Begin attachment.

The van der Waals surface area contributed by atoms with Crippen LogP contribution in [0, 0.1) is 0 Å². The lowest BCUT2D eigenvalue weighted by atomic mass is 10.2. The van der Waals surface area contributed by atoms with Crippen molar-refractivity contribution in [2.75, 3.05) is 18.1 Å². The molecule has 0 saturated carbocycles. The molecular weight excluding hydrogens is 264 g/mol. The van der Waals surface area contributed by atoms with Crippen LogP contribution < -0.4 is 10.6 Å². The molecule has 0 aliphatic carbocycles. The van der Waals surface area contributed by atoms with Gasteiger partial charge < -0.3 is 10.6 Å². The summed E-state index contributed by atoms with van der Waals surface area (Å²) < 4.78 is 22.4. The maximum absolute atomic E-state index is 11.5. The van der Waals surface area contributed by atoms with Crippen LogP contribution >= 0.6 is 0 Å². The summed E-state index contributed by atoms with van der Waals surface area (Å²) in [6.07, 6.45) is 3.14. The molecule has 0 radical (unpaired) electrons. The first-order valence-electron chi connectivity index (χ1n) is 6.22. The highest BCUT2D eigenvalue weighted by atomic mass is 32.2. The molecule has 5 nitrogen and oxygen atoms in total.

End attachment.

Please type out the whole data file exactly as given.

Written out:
The van der Waals surface area contributed by atoms with Crippen LogP contribution in [0, 0.1) is 0 Å². The lowest BCUT2D eigenvalue weighted by atomic mass is 10.2. The van der Waals surface area contributed by atoms with Crippen molar-refractivity contribution in [2.75, 3.05) is 18.1 Å². The molecule has 0 saturated carbocycles. The molecular weight excluding hydrogens is 264 g/mol. The van der Waals surface area contributed by atoms with Crippen LogP contribution < -0.4 is 10.6 Å². The molecule has 0 aliphatic carbocycles. The van der Waals surface area contributed by atoms with Gasteiger partial charge < -0.3 is 10.6 Å². The summed E-state index contributed by atoms with van der Waals surface area (Å²) < 4.78 is 22.4. The maximum absolute atomic E-state index is 11.5. The van der Waals surface area contributed by atoms with Crippen LogP contribution >= 0.6 is 0 Å². The summed E-state index contributed by atoms with van der Waals surface area (Å²) in [6.07, 6.45) is 3.14. The molecule has 0 radical (unpaired) electrons. The first-order valence-electron chi connectivity index (χ1n) is 6.22. The highest BCUT2D eigenvalue weighted by atomic mass is 32.2. The molecule has 5 nitrogen and oxygen atoms in total.